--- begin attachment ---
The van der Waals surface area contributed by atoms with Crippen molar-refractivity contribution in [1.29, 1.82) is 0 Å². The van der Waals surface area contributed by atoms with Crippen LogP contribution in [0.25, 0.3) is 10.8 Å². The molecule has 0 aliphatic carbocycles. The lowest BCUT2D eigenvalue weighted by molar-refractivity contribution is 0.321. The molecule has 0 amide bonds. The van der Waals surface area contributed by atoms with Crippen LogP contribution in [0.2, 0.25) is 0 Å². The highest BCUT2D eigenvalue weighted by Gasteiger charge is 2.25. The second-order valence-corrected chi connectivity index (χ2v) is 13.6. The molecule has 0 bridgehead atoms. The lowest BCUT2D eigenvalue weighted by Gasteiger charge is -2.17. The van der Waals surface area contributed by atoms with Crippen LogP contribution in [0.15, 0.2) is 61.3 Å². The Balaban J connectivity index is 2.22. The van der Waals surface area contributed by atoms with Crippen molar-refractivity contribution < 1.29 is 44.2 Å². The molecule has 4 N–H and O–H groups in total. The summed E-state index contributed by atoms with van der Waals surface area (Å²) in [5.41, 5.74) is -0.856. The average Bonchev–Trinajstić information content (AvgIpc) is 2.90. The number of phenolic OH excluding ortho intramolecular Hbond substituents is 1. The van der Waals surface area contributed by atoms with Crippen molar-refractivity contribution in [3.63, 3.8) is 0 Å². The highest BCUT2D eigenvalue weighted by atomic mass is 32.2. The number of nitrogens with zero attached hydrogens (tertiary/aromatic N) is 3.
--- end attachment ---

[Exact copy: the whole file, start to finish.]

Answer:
The van der Waals surface area contributed by atoms with Crippen molar-refractivity contribution in [1.29, 1.82) is 0 Å². The van der Waals surface area contributed by atoms with Crippen LogP contribution in [0.25, 0.3) is 10.8 Å². The molecule has 0 aliphatic carbocycles. The lowest BCUT2D eigenvalue weighted by molar-refractivity contribution is 0.321. The molecule has 0 amide bonds. The van der Waals surface area contributed by atoms with Crippen LogP contribution in [0.2, 0.25) is 0 Å². The highest BCUT2D eigenvalue weighted by Gasteiger charge is 2.25. The second-order valence-corrected chi connectivity index (χ2v) is 13.6. The molecule has 0 bridgehead atoms. The lowest BCUT2D eigenvalue weighted by Gasteiger charge is -2.17. The van der Waals surface area contributed by atoms with Crippen LogP contribution in [0.15, 0.2) is 61.3 Å². The Balaban J connectivity index is 2.22. The van der Waals surface area contributed by atoms with Crippen molar-refractivity contribution < 1.29 is 44.2 Å². The molecule has 4 N–H and O–H groups in total. The summed E-state index contributed by atoms with van der Waals surface area (Å²) in [5.41, 5.74) is -0.856. The average Bonchev–Trinajstić information content (AvgIpc) is 2.90. The number of phenolic OH excluding ortho intramolecular Hbond substituents is 1. The van der Waals surface area contributed by atoms with Crippen molar-refractivity contribution in [3.63, 3.8) is 0 Å². The highest BCUT2D eigenvalue weighted by atomic mass is 32.2. The number of nitrogens with zero attached hydrogens (tertiary/aromatic N) is 3.